There were also the famous terror birds, which appeared in the Cenozoic; these too were large-sized predators with beaks as deadly as their wings where shamefully small. The logical conclusion with all of this is that arms for bipedal predator dinosaurs are overrated, and the fact T.rex had tiny arms as he did is completely irrelevant as evidence for scavenging habits.

Unless you think they were ALL scavengers, but… Why would you think that? Picture by Zdenek Burian.

– Senses

Remember that one scene in Jurassic Park where the T.rex escapes and Grant has to save Hammond’s grandchildren and they stand perfectly still because then the T.rex couldn’t see them? Of course you do, you read about it everywhere how it’s bonkers because he could have smelled them: T.rex had an exceptional sense of smell, just one more of his claims to fame.

Pictured: Bonkers. Screencap of Jurassic Park. Extracted from

T.rex’s sense of smell is thought to be surpassed only by the modern day turkey vulture (Cathartes aura), which is all too convenient to Horner’s theory, right? Except having a good sense of smell is just as useful for hunting animals, as proved by modern canids and felines. “But, PK, those are mammals, we’re talking about dinosaurs! They’re closer to birds!” you might say, but that’s alright, because contrary to what many might believe thanks to the super-sniffing vultures, some non-scavenger birds do have a good sense of smell.

The majority of them use it to detect predators, but there are some species that use it to hunt prey, like the kiwi birds, whose nostrils are so long they actually go all the way to the tip of the beak, excellent for sniffing worms underground.

It is fair compare it with T.rex, right? Right? Extracted from

But even more bonkerous is the fact that, never mind his extraordinary olfaction, he COULD see them!

It’s not always apparent, because most of the time you see pictures of T.rex’s skull in profile, but if you have the chance to look at one from the front, you’ll see that the hind part of the skull is actually visibly wider than the snout, causing the eyes to face forward rather than the sides as it’s more commonly seen in dinosaurs; it’s also at a higher level than the snout, giving it a clearer view and the distinctive shape.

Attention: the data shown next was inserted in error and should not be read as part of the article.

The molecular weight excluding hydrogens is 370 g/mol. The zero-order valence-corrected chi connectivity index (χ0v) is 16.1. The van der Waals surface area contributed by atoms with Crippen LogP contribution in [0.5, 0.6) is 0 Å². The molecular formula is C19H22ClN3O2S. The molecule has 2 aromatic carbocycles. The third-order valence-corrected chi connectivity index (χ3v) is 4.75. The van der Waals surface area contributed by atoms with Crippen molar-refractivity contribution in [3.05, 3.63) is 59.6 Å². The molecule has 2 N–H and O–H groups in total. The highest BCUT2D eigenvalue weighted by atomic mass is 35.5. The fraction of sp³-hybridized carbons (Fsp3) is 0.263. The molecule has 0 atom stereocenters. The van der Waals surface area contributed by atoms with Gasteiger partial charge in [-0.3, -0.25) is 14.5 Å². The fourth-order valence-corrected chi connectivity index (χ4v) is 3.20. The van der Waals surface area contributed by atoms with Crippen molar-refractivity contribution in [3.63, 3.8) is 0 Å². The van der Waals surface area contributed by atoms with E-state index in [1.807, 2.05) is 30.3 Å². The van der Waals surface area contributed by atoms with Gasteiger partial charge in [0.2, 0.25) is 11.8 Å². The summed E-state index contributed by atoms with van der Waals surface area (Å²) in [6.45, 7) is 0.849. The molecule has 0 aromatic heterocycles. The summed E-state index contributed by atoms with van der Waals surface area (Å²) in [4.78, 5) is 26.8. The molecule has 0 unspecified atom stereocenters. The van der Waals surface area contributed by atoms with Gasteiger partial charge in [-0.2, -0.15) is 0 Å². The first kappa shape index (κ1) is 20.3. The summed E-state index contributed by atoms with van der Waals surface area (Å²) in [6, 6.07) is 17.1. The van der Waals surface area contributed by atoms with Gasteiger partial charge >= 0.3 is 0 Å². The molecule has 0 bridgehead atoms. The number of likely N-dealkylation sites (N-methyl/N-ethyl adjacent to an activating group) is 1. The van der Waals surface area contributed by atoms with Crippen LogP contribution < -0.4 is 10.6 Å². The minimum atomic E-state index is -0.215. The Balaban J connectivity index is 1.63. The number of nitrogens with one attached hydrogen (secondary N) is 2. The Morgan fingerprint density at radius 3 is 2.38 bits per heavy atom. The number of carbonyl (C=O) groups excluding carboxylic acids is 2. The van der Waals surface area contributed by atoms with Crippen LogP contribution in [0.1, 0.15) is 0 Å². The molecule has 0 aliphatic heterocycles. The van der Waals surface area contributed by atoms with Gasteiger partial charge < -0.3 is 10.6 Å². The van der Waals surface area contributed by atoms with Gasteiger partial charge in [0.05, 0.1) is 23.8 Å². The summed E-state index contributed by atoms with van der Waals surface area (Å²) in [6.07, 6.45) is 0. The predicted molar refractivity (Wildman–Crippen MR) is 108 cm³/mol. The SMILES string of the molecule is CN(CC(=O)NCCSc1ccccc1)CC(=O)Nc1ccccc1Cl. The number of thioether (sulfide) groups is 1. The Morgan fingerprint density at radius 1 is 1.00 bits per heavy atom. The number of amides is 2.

It’s also kinda hard to find such picture, specially one that haven’t been seen around a thousand times. Sue’s skeleton mount at the Chicago Field Museum of Natural History. Extracted from… Do I even need to say that?

Eyes facing forward are a characteristic of animals with good eyesight, such as primates and birds of prey, with the owls being the ultimate example of this; the binocular vision provided is essential for calculating distances better and maintain focused on targets. So that’s a tricky question: if T.rex was a purely a scavenger, then why did it had eyesight akin to predatory birds who are such efficient hunters?

– Teeth and jaws

Tyrannosaurids are an interesting lot when it comes to teeth. Usually, carnivore dinosaurs have slicing teeth shaped like steak knives, efficiently tearing the flesh out of the victim’s bone. T.rex, on the other had, had teeth at one point described as “deadly bananas”: they where thick and with very deep roots, which made them incredibly strong.

Those are medium sized, by the way. Extracted from

In addition, their jaws were also different: the classic model has the jaws roughly the same width; while in T.rex the upper jaw was wider, giving him the characteristic overbite appearance, which allowed him to stress bones in such a way that they could easily crack them.

On top of that, T.rex is thought to have had the most powerful bite in the dinosaur world. How powerful it was? The most recent study, released this year, indicates around 30,000 and 60,000 Newtons. To puts things in perspective, the previous study pointed up to 13,000 Newtons,  enough to crush a car. That being said, I’m not surprised if someone told me that if a T.rex and a tank were in a fight, the dinosaur would’ve won.

Once again the internet proves it has everything. Extracted from

But once again, this isn’t an indicative that T.rex was purely a scavenger, since powerful bites aren’t unique to such behavior. Think of the jaguar (Panthera onca), which isn’t one of the largest big cats out there, but even for its size it has an unusually strong bite that can crack even a man’s skull, and is the apex predator of its habitat.

Hypothetically speaking, if jaguars were to evolve into much larger species, then forms with even stronger bite power could appear. For a creature as big as T.rex, this could be one such scenario; their ancestors could be like the jaguar in size and potency, but things went out of hand and produced a big animal with an insanely strong bite, and being able to feed on bone marrow was just an appreciated bonus.